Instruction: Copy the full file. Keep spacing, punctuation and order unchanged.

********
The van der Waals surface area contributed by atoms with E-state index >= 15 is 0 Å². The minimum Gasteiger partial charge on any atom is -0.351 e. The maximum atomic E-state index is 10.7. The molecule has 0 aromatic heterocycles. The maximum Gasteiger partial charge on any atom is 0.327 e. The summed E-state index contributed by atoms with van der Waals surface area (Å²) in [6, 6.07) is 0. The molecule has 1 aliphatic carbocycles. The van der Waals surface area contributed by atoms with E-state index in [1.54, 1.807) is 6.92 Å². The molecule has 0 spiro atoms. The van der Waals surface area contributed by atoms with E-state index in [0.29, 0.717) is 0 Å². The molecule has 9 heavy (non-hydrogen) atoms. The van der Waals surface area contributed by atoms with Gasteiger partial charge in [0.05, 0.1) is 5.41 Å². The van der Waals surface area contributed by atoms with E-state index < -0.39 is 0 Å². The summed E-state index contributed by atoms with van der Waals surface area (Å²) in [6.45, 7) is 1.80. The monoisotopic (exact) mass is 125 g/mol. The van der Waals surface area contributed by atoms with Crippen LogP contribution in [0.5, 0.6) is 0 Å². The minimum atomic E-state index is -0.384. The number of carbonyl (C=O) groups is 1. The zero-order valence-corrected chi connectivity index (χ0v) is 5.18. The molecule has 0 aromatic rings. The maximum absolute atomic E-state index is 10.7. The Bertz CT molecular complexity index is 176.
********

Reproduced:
The van der Waals surface area contributed by atoms with E-state index >= 15 is 0 Å². The minimum Gasteiger partial charge on any atom is -0.351 e. The maximum atomic E-state index is 10.7. The molecule has 0 aromatic heterocycles. The maximum Gasteiger partial charge on any atom is 0.327 e. The summed E-state index contributed by atoms with van der Waals surface area (Å²) in [6, 6.07) is 0. The molecule has 1 aliphatic carbocycles. The van der Waals surface area contributed by atoms with E-state index in [1.54, 1.807) is 6.92 Å². The molecule has 0 spiro atoms. The van der Waals surface area contributed by atoms with E-state index in [0.29, 0.717) is 0 Å². The molecule has 9 heavy (non-hydrogen) atoms. The van der Waals surface area contributed by atoms with Gasteiger partial charge in [0.05, 0.1) is 5.41 Å². The van der Waals surface area contributed by atoms with E-state index < -0.39 is 0 Å². The summed E-state index contributed by atoms with van der Waals surface area (Å²) in [6.45, 7) is 1.80. The monoisotopic (exact) mass is 125 g/mol. The van der Waals surface area contributed by atoms with Crippen LogP contribution in [0.5, 0.6) is 0 Å². The minimum atomic E-state index is -0.384. The number of carbonyl (C=O) groups is 1. The zero-order valence-corrected chi connectivity index (χ0v) is 5.18. The molecule has 0 aromatic rings. The maximum absolute atomic E-state index is 10.7. The Bertz CT molecular complexity index is 176.